Self Esteem: The bigger I get, the more threatening I become

By Mark Savage
BBC Music Correspondent

  • Published
Self Esteem at Glastonbury
Image caption,
Self Esteem performing on the John Peel stage at Glastonbury last month

When Self Esteem played at Glastonbury last month, the crowd started howling like dogs.

To the uninitiated, this might seem bizarre - but barking has become a ritual at the singer's gigs.

It's a response to her song I'm Fine, where a woman describes acting like a dog to ward off unwanted male attention - "because there is nothing that terrifies a man more than a woman that appears completely deranged".

But it's not just women who join in, says the singer. "It's anyone who has ever felt unsafe in the world. There's a collective rage at the injustice of that."

The moment captures the visceral, emotional connection between Self Esteem and her audience.

The singer's fans see themselves in her music, which outlines the absurd contradictions of modern womanhood: be strong but don't be threatening; be true to yourself but wear a nice dress; embrace sex but don't flaunt it.

With dark humour and a clear sense of purpose, Self Esteem challenges all of those ideas.

In the video for her single I Do This All The Time, she is seen hugging herself while reciting the words: "Don't be intimidated by all the babies they have / Don't be embarrassed that all you've had is fun / Prioritise pleasure."

"The amount of women who've come up to me and said, 'I'm 39, and you saying it doesn't matter if you haven't had kids made me feel a lot better'," the singer reflects.

"And I'm like, 'Wow, cool. It makes me feel better saying it, too'."

Figure caption,
Warning: Third party content may contain adverts

Before she was Self Esteem, Self Esteem was Rebecca Lucy Taylor. Born in Rotherham, she was a teenage cricketer before forming the cult indie band Slow Club with fellow instrumentalist Charles Watson.

After 10 years of almost-success, Taylor felt trapped. The band were stuck in mid-level gigs, earning next to nothing, and Taylor's ambition to make great big pop songs was stifled by the band's indie-folk following.

She eventually quit, spurred on by watching Ru Paul's Drag Race. "That show changed my whole life," she says. "That whole ethos of not being ashamed to be confident or brilliant. It really did, it changed everything."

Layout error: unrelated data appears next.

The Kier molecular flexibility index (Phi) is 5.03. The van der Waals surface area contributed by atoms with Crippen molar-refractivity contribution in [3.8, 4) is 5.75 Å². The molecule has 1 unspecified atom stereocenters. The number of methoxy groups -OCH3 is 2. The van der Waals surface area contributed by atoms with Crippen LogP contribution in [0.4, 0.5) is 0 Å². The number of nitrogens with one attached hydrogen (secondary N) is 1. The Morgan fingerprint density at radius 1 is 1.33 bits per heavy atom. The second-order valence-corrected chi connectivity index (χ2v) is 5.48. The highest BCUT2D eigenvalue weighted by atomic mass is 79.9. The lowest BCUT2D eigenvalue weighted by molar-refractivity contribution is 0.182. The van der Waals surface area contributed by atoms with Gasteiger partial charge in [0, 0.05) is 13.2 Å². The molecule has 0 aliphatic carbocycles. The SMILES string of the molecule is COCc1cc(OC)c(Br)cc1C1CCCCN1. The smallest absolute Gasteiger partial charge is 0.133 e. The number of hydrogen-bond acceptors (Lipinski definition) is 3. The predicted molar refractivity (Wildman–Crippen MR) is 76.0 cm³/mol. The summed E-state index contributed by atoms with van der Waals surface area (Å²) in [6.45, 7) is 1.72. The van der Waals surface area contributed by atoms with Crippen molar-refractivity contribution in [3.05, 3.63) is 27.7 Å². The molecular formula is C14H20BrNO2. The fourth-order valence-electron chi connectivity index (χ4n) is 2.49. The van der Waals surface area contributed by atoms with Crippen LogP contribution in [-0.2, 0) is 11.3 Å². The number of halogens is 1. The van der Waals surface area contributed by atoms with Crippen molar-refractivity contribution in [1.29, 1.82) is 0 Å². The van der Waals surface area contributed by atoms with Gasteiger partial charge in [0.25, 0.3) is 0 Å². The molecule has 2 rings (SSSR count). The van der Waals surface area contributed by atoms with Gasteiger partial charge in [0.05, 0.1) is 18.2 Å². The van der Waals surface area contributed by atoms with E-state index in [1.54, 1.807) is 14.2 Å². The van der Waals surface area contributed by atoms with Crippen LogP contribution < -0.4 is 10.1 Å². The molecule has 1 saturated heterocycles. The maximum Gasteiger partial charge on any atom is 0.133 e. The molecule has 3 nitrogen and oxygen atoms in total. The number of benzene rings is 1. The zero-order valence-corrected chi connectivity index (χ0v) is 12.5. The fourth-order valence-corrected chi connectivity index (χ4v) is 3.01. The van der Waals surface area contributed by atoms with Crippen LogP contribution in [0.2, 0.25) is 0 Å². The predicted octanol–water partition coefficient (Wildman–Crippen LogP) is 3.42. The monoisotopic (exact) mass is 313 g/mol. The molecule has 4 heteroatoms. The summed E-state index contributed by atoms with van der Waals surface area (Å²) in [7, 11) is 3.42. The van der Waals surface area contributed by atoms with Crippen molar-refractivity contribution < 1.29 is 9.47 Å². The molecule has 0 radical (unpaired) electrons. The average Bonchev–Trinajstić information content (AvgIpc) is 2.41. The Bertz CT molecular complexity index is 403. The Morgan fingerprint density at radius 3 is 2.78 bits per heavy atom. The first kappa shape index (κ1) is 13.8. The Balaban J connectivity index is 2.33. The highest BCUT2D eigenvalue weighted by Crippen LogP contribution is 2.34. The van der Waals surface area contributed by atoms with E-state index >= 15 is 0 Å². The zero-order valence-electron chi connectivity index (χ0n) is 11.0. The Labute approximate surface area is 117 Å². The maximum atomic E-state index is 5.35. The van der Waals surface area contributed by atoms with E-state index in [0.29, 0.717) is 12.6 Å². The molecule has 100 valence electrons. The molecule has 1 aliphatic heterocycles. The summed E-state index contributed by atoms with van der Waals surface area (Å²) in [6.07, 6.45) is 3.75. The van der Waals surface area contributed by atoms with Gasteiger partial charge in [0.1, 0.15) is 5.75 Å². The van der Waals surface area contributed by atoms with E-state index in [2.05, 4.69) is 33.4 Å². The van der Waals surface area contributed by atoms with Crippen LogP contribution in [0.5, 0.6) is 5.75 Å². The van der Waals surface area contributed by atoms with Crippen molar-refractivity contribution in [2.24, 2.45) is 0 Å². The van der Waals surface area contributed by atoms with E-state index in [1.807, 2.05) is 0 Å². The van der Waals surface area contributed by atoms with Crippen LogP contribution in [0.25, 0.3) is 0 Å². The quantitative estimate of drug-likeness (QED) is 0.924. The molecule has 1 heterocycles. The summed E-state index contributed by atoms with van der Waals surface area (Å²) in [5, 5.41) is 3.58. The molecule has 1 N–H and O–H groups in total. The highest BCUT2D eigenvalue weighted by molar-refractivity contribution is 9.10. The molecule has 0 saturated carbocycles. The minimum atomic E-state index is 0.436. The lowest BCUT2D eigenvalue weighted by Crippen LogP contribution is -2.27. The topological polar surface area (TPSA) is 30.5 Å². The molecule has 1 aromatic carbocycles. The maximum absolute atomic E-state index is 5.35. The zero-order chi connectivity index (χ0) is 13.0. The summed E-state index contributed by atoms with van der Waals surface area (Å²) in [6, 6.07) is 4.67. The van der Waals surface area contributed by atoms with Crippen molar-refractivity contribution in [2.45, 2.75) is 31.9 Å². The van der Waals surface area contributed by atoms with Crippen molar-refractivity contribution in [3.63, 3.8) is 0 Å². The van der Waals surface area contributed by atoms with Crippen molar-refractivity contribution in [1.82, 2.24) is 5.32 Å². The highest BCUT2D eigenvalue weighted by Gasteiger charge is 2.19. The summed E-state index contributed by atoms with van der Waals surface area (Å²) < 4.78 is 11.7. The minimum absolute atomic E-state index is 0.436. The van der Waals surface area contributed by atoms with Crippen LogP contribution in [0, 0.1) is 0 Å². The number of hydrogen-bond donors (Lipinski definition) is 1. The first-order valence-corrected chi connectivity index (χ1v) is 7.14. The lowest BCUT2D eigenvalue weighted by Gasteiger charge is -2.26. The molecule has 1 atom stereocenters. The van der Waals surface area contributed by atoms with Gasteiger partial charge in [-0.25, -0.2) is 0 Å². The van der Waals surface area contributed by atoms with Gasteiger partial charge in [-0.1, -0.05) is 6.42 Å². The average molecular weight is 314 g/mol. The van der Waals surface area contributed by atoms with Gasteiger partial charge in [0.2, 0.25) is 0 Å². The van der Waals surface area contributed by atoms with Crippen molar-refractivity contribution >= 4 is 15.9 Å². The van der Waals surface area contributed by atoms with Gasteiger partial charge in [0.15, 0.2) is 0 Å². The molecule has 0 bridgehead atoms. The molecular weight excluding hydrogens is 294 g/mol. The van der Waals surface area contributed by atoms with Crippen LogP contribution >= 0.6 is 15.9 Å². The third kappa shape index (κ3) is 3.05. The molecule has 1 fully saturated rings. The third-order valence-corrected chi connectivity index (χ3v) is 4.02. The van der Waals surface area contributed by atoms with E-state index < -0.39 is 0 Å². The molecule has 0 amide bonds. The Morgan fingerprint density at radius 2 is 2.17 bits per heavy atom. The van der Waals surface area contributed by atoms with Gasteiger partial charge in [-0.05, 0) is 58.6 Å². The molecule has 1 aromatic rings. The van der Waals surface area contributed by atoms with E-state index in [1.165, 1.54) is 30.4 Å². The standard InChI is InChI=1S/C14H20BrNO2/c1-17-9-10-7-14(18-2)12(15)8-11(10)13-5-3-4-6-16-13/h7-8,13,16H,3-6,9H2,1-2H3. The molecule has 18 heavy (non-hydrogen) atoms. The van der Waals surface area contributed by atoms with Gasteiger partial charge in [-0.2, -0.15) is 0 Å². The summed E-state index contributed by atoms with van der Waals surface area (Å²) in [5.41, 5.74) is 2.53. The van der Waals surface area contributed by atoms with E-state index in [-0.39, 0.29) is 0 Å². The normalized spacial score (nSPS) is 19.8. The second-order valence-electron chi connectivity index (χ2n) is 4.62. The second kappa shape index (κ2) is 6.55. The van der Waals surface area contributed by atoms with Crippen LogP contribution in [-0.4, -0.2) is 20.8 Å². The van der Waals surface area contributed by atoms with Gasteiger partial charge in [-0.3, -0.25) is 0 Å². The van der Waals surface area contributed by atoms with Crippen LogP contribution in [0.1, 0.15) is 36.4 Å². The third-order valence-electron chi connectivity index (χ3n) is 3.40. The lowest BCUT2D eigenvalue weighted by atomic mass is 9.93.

Image source, Getty Images
Image caption,
Slow Club released four albums before parting ways in 2016

Rechristened Self Esteem, she unleashed an album of full-frontal pop music that catalogued her relationships, insecurities, frustrations and flaws with dark humour and towering hooks.

Jokingly titled Compliments, Please, it earned a clutch of four and five-star reviews, but failed to make the charts. Her commercial underperformance was typical of left-field, independent pop artists but, understandably, this argument did not go down well at her record label.

"I nearly got dropped," says Taylor. "And I understand that. If you look at how much it cost to make that record and promote it, versus what it made, it doesn't make any sense."

Having narrowly avoided the axe, she started trying to make an album that would have more commercial appeal on a much lower budget.

"I was like, 'Well, how do we make this sandwich shop a viable business? Maybe I just need to buy cheaper bread!'" she laughs.

"Then the pandemic hit, and all my crackpot theories on how to save the sandwich shop went out the window, and I realised, I'm an artist full time. If I can't work with this label any more, that's fine, I can probably find another way to make an album.

"And obviously, the second you stop desperately craving something, that's when it kicks in."

Freed from the pressure of other people's expectations, Taylor made the album she'd always wanted.